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In defense of safe space

The safe space movement is a favourite whipping boy for conservatives. It has also come under attack from characters as diverse as Theresa May, Richard Dawkins and Stephen Fry. At the heart of this controversy (or so it would appear at first glance) is a heartfelt resentment about freedom of speech being undermined. Put simply: anybody should be able to say anything anywhere, at any time.  It's an argument that works rather well until it meets reality. In reality, people are subjected to different pressures. Some are safer than others. Some need respite, or even sanctuary. Others want to help. This is not about who is permitted to say what, it is about people struggling to cope with PTSD, abuse, addiction, social anxiety... In fact there are some countries where the safe space movement is saving lives. US academic Roxane Gay summarises the case for the defense rather well: "Those who mock the idea of safe space are most likely the same people who are able to take safety for granted. That’s what makes discussions of safety and safe space so difficult. We are talking about privilege". You can read our defense of the safe space movement here...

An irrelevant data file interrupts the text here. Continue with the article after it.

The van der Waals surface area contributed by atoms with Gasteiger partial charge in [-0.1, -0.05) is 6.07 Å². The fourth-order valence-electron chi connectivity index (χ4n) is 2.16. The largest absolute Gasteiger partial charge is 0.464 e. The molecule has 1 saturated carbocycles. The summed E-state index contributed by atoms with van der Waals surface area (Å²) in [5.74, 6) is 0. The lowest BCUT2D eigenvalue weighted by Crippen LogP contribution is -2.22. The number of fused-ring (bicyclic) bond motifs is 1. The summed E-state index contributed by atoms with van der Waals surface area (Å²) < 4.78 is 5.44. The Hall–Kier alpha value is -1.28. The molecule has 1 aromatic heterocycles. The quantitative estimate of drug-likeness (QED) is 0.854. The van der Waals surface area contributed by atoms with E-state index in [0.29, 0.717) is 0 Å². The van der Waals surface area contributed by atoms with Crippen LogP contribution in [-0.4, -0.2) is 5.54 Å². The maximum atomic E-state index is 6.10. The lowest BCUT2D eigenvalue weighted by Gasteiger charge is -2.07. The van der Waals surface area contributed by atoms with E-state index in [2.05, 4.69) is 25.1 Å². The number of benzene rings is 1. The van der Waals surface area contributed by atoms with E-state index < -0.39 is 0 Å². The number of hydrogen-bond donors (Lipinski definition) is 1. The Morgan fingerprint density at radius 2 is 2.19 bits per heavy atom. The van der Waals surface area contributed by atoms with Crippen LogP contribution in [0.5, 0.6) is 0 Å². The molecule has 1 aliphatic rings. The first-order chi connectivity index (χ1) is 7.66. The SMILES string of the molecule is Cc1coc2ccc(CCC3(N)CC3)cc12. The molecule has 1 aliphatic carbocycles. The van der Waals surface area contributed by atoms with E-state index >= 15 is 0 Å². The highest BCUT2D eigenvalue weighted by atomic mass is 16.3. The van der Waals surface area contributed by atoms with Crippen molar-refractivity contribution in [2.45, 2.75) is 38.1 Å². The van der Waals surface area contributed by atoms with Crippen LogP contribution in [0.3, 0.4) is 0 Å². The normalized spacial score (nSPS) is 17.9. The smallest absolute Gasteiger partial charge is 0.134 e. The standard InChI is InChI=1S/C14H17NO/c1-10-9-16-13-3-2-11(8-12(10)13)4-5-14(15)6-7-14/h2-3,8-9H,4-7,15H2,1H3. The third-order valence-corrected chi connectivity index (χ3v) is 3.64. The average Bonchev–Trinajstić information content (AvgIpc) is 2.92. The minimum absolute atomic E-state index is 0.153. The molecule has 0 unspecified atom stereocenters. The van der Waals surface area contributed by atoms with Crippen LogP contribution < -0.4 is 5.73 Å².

Beyond virtual reality

There are times when a bit of practical compassion can mean far more than anything you'll find online. An anonymized system such as this one might be good for workplaces that need a circuit breaker, but it won't help much if you're a gender-fluid teenager at the end of their tether after a lifetime of being bullied. The safe space movement is growing exponentially and as it does, it provides a broader and deeper range of real-world support. Thanks to the pioneering work of the LGBT community, there are now safe spaces for the homeless, refugees, victims of domestic abuse, and those who have survived natural disasters. We've started putting together a global map of these initiatives and we'd very much appreciate your help. Forget virtual reality... where can those who most need a place of sanctuary find it in a hurry?